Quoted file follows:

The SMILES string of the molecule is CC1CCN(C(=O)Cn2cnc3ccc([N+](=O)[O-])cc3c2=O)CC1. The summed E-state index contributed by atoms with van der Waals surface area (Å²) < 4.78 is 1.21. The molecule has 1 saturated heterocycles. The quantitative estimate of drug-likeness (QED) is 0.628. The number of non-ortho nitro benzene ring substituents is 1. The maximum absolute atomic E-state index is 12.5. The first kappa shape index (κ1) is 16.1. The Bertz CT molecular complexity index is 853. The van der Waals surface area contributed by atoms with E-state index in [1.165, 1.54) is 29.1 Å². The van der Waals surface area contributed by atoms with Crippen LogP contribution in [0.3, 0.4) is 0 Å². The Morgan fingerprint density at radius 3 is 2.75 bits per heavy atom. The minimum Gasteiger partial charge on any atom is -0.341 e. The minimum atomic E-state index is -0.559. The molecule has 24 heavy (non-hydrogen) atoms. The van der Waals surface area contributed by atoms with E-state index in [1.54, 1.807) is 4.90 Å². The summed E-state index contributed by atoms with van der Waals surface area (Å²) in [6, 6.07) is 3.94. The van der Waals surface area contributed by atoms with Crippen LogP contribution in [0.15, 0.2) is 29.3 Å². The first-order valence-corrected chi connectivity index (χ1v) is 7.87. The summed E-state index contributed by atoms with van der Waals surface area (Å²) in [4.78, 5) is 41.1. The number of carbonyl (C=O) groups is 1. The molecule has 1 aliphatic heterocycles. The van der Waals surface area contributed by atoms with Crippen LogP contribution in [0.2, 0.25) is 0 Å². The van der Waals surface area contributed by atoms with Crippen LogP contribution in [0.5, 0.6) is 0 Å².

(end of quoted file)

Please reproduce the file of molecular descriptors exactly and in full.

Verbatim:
The SMILES string of the molecule is CC1CCN(C(=O)Cn2cnc3ccc([N+](=O)[O-])cc3c2=O)CC1. The summed E-state index contributed by atoms with van der Waals surface area (Å²) < 4.78 is 1.21. The molecule has 1 saturated heterocycles. The quantitative estimate of drug-likeness (QED) is 0.628. The number of non-ortho nitro benzene ring substituents is 1. The maximum absolute atomic E-state index is 12.5. The first kappa shape index (κ1) is 16.1. The Bertz CT molecular complexity index is 853. The van der Waals surface area contributed by atoms with E-state index in [1.165, 1.54) is 29.1 Å². The van der Waals surface area contributed by atoms with Crippen LogP contribution in [0.3, 0.4) is 0 Å². The Morgan fingerprint density at radius 3 is 2.75 bits per heavy atom. The minimum Gasteiger partial charge on any atom is -0.341 e. The minimum atomic E-state index is -0.559. The molecule has 24 heavy (non-hydrogen) atoms. The van der Waals surface area contributed by atoms with E-state index in [1.54, 1.807) is 4.90 Å². The summed E-state index contributed by atoms with van der Waals surface area (Å²) in [6, 6.07) is 3.94. The van der Waals surface area contributed by atoms with Crippen LogP contribution in [0.15, 0.2) is 29.3 Å². The first-order valence-corrected chi connectivity index (χ1v) is 7.87. The summed E-state index contributed by atoms with van der Waals surface area (Å²) in [4.78, 5) is 41.1. The number of carbonyl (C=O) groups is 1. The molecule has 1 aliphatic heterocycles. The van der Waals surface area contributed by atoms with Crippen LogP contribution in [0.2, 0.25) is 0 Å². The van der Waals surface area contributed by atoms with Crippen LogP contribution in [0.5, 0.6) is 0 Å².